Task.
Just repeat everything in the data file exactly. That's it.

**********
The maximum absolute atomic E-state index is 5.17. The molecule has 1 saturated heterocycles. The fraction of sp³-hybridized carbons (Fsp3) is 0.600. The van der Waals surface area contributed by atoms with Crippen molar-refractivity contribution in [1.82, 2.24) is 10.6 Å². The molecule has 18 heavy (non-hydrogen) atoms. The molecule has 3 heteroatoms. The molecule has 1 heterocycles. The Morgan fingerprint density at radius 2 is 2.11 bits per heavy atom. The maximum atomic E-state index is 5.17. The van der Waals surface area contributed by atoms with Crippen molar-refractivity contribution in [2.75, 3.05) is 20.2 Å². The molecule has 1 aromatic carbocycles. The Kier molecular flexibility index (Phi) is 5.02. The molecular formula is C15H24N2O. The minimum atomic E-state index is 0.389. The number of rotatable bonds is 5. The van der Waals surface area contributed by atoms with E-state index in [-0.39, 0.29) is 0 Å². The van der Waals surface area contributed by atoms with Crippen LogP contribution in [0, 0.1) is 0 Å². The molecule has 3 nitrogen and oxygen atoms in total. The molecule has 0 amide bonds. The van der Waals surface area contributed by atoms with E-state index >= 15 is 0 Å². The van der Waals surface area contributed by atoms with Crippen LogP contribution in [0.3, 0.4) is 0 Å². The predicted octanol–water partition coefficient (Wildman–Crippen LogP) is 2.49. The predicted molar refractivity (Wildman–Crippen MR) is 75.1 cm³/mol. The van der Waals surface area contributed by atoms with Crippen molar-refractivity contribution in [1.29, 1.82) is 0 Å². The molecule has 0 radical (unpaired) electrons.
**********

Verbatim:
The maximum absolute atomic E-state index is 5.17. The molecule has 1 saturated heterocycles. The fraction of sp³-hybridized carbons (Fsp3) is 0.600. The van der Waals surface area contributed by atoms with Crippen molar-refractivity contribution in [1.82, 2.24) is 10.6 Å². The molecule has 18 heavy (non-hydrogen) atoms. The molecule has 3 heteroatoms. The molecule has 1 heterocycles. The Morgan fingerprint density at radius 2 is 2.11 bits per heavy atom. The maximum atomic E-state index is 5.17. The van der Waals surface area contributed by atoms with Crippen molar-refractivity contribution in [2.75, 3.05) is 20.2 Å². The molecule has 1 aromatic carbocycles. The Kier molecular flexibility index (Phi) is 5.02. The molecular formula is C15H24N2O. The minimum atomic E-state index is 0.389. The number of rotatable bonds is 5. The van der Waals surface area contributed by atoms with E-state index in [-0.39, 0.29) is 0 Å². The van der Waals surface area contributed by atoms with Crippen LogP contribution in [0, 0.1) is 0 Å². The molecule has 3 nitrogen and oxygen atoms in total. The molecule has 0 amide bonds. The van der Waals surface area contributed by atoms with E-state index >= 15 is 0 Å². The van der Waals surface area contributed by atoms with Crippen LogP contribution in [0.3, 0.4) is 0 Å². The predicted octanol–water partition coefficient (Wildman–Crippen LogP) is 2.49. The predicted molar refractivity (Wildman–Crippen MR) is 75.1 cm³/mol. The van der Waals surface area contributed by atoms with Crippen molar-refractivity contribution in [1.29, 1.82) is 0 Å². The molecule has 0 radical (unpaired) electrons.